a
22. Which of the following was an argument in favor of federalism at the time of the writing of the Constitution? A. Federalism will protect liberty. B. Federalism will force officials to be more responsive to the people. C. Federalism will provide for a stronger national government than existed under the Articles of Confederation. D. Federalism will be less likely to produce an all-dominant faction. E. All these answers are correct.
e
23. Dual federalism held that A. the states were equal to the national government in all respects. B. a precise separation of national and state authority was both possible and desirable. C. national and state authority were indivisible. D. the Senate and the House were equal in their federal authority. E. None of these answers is correct.
b
24. Which of the following is NOT an enumerated power? A. public education B. regulation of commerce C. declaration of war D. taxation E. establish a national currency
a
25. A blending of state and national authority is associated with ________ federalism, while a separation of national and state authority is associated with ________ federalism. A. dual; fiscal B. dual; cooperative C. cooperative; dual D. picket-fence; cooperative E. cooperative; pyramid
c
1. According to the Supreme Court, which is true regarding freedom of assembly? A. Individuals have the right to command immediate access to a public auditorium. B. Individuals have the right to hold a public rally in the middle of a busy intersection at a time of their choosing. C. Public officials can regulate the time, place, and conditions of public assembly, provided the regulations are reasonable. D. Public officials can prohibit assembly by unpopular groups. E. Freedom of assembly is an absolute right, because it is in the First Amendment.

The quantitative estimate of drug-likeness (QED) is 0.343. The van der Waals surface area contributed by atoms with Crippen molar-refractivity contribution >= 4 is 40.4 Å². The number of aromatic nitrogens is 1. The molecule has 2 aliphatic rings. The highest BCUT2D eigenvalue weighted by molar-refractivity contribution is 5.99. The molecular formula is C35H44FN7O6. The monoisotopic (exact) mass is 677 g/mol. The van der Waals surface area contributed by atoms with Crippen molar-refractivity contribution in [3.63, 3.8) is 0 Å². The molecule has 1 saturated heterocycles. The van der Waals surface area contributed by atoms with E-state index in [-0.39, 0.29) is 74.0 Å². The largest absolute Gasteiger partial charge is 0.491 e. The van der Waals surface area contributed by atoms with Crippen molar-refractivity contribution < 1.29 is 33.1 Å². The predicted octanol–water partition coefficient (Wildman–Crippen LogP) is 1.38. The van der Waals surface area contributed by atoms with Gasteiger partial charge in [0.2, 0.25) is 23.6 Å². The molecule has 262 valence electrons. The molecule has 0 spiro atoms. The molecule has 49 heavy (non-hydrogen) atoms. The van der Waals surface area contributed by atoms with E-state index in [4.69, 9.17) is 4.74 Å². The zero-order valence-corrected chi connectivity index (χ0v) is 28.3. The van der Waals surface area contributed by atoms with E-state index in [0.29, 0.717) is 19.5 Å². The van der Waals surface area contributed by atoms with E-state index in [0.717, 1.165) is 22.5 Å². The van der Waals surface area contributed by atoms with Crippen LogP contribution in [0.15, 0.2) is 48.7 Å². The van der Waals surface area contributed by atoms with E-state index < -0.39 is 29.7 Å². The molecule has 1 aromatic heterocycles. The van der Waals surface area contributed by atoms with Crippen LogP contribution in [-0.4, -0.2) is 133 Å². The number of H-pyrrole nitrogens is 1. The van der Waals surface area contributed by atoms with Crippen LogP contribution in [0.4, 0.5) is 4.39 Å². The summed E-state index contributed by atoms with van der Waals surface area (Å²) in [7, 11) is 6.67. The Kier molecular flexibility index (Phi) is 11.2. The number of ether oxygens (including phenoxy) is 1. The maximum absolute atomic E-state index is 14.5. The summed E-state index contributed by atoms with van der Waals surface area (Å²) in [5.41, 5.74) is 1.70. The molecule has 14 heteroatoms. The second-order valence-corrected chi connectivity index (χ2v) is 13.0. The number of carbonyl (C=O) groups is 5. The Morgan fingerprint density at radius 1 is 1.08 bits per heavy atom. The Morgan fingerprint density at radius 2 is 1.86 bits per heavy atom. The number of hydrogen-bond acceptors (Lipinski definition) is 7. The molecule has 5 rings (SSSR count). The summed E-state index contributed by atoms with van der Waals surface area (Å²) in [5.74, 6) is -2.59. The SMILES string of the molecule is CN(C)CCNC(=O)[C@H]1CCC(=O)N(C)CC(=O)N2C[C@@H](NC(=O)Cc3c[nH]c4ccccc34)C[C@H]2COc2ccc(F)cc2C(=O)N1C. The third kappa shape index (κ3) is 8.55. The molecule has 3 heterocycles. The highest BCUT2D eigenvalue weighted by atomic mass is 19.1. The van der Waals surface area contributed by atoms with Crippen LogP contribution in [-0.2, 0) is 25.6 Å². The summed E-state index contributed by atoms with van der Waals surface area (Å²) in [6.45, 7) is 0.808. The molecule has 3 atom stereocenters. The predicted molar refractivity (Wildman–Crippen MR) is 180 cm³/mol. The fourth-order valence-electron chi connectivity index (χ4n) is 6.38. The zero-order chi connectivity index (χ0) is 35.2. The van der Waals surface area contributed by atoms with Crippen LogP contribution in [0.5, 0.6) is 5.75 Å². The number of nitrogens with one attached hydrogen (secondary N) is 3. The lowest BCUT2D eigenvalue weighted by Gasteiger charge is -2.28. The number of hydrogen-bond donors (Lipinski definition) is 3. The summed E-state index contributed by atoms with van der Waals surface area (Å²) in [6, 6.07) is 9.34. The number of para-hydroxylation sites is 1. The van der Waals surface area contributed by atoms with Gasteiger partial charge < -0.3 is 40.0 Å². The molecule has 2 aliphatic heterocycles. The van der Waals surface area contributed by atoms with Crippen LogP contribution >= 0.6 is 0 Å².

c
2. Spoken words that are known to be false and harmful to a person's reputation are an example of A. libel. B. slander. C. blasphemy. D. obscenity. E. symbolic speech.
b
3. If a person yells "fire" in a crowded theater when there is no fire, and people are hurt in the ensuing panic, that individual abused his/her freedom of speech according to the doctrine of A. malice. B. clear and present danger. C. unlawful assembly. D. privacy. E. prior restraint.
b
4. Which of the following is true about the Sedition Act of 1798? A. The Act prohibited malicious newspaper stories about the president. B. The Supreme Court ruled the Act unconstitutional. C. The Senate voted it down, while the House passed it. D. Thomas Jefferson strongly supported it. E. The state governments refused to enforce it.
a
5. The USA Patriot Act A. grants the government new powers of surveillance. B. relaxed restrictions on the sharing of intelligence surveillance information with criminal investigators. C. gives intelligence agencies the authority to share crime-related information with law enforcement agencies. D. was enacted in response to the terrorist attacks of September 11, 2001. E. All these answers are correct.
e
6. Which of the following is correct with regard to obscenity and the law?
A. Obscenity is not protected by the First Amendment.
B. Obscenity is never unlawful.
C. Child pornography is protected by the First Amendment.
D. Obscenity has been easy for courts to define with precision.